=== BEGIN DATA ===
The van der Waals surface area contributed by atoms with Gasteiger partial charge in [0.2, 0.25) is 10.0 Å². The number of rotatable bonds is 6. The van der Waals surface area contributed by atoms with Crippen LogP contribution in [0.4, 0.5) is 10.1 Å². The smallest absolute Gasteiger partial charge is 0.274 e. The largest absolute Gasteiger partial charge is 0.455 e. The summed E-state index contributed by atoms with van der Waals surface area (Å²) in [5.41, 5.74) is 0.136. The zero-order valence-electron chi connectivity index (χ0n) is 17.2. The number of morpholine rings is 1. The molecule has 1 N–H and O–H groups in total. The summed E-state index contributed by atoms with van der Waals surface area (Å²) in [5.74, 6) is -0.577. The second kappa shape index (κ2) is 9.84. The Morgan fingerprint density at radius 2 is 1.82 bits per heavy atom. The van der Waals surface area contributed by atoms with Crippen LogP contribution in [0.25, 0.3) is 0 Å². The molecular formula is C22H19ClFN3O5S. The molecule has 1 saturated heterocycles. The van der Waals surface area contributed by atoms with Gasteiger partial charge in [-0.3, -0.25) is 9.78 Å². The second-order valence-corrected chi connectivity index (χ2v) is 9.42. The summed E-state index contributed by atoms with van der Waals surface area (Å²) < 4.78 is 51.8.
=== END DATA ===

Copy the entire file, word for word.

The van der Waals surface area contributed by atoms with Gasteiger partial charge in [0.2, 0.25) is 10.0 Å². The number of rotatable bonds is 6. The van der Waals surface area contributed by atoms with Crippen LogP contribution in [0.4, 0.5) is 10.1 Å². The smallest absolute Gasteiger partial charge is 0.274 e. The largest absolute Gasteiger partial charge is 0.455 e. The summed E-state index contributed by atoms with van der Waals surface area (Å²) in [5.41, 5.74) is 0.136. The zero-order valence-electron chi connectivity index (χ0n) is 17.2. The number of morpholine rings is 1. The molecule has 1 N–H and O–H groups in total. The summed E-state index contributed by atoms with van der Waals surface area (Å²) in [5.74, 6) is -0.577. The second kappa shape index (κ2) is 9.84. The Morgan fingerprint density at radius 2 is 1.82 bits per heavy atom. The van der Waals surface area contributed by atoms with Crippen LogP contribution in [0.25, 0.3) is 0 Å². The molecular formula is C22H19ClFN3O5S. The molecule has 1 saturated heterocycles. The van der Waals surface area contributed by atoms with Gasteiger partial charge in [-0.3, -0.25) is 9.78 Å². The second-order valence-corrected chi connectivity index (χ2v) is 9.42. The summed E-state index contributed by atoms with van der Waals surface area (Å²) < 4.78 is 51.8.